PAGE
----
Rep. Anna Eshoo Explains Why Christine Blasey Ford's Accusations Stuck With Her

The California lawmaker was the first to hear Blasey's allegation of sexual assault against Brett Kavanaugh.

California Rep. Anna Eshoo (D), the lawmaker who first heard Christine Blasey Ford’s bombshell sexual assault allegation against Supreme Court nominee Brett Kavanaugh, has roundly defended Blasey and called on the FBI to get involved.

Eshoo was the first member of Congress that the psychology professor, professionally known as Christine Blasey, approached. During a 90-minute meeting in July, Blasey alleged that a “stumbling drunk” Kavanaugh had sexually assaulted her at a party when they were both in high school in the 1980s. Sen. Dianne Feinstein (D-Calif.), the ranking Democrat on the Judiciary Committee, also heard about Blasey’s allegation, which was made public last week. Blasey came forward as Kavanaugh’s accuser in an interview on Sunday.

Blasey had initially resisted efforts to go on the record, and Eshoo told The Washington Post on Wednesday that the professor was “really terrified about what could become of her and her family.” Eshoo described Blasey as courageous and said she came away from that meeting believing her.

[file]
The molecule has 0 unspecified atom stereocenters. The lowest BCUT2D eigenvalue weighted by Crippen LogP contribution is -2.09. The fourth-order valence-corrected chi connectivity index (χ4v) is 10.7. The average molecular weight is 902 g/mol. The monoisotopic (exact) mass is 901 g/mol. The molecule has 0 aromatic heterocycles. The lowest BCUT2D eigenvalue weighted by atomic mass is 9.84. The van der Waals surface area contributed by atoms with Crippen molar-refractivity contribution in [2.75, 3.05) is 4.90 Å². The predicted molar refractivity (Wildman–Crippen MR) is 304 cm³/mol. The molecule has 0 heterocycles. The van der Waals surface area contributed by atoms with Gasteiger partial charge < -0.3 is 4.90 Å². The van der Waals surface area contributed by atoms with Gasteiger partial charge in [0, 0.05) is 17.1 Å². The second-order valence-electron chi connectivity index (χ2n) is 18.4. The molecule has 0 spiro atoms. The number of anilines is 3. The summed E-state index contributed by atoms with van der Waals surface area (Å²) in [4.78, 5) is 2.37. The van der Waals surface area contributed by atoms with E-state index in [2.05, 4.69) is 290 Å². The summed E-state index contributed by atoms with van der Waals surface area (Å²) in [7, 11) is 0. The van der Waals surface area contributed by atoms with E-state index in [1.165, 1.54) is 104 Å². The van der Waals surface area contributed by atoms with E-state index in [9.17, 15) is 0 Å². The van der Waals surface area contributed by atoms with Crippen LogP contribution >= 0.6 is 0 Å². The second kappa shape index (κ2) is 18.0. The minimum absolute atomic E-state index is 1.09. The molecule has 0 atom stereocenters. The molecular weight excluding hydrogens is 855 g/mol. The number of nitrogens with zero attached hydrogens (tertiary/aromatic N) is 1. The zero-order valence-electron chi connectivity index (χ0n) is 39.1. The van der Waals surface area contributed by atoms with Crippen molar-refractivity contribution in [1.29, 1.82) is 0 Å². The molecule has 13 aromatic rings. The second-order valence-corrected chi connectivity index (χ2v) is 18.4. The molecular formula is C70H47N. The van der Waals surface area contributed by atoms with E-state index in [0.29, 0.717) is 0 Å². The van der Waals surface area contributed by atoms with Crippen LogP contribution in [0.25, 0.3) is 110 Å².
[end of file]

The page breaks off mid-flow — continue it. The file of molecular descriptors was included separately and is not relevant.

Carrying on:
“It was more than obvious to me that she bore the scars of what she had been subjected to,” Eshoo told the Post, describing Blasey as “not having a political bone in her body.”

Eshoo continued: “At the end of the meeting, I told her that I believed her. In telling her story, you know, there were details to it, and I believed her.”

Kavanaugh has vehemently denied the allegations, and President Donald Trump has remained steadfast in his support for the nominee, saying Wednesday that he felt “terribly” for him.

Republican lawmakers have meanwhile questioned the timing of Blasey’s revelations, asking why both Eshoo and Feinstein kept quiet about the claims for months. But top GOP senators agreed to hear from both Kavanaugh and Blasey on Monday. Democrats, however, have accused their colleagues of rushing into a hearing, calling on the Justice Department to investigate Blasey’s allegations before Kavanaugh’s nomination proceeds.

Blasey’s lawyers have also accused Republicans of acting in bad faith.

“The Committee’s stated plan to move forward with a hearing that has only two witnesses is not a fair or good faith investigation; there are multiple witnesses whose names have appeared publicly and should be included in any proceeding,” Blasey’s lawyer Lisa Banks said in a statement to the Post on Wednesday. “The rush to a hearing is unnecessary, and contrary to the Committee discovering the truth.”

Eshoo told the Post that despite Kavanaugh’s “excellent credentials … character matters.”

“She’s a courageous woman, and she has come forward for all the right reasons,” the lawmaker told The Mercury News. “What I’d like to see more than anything else is that she be treated with the respect that she should have — and that there not be a rush to judgment but a transparent process that really seeks the truth.”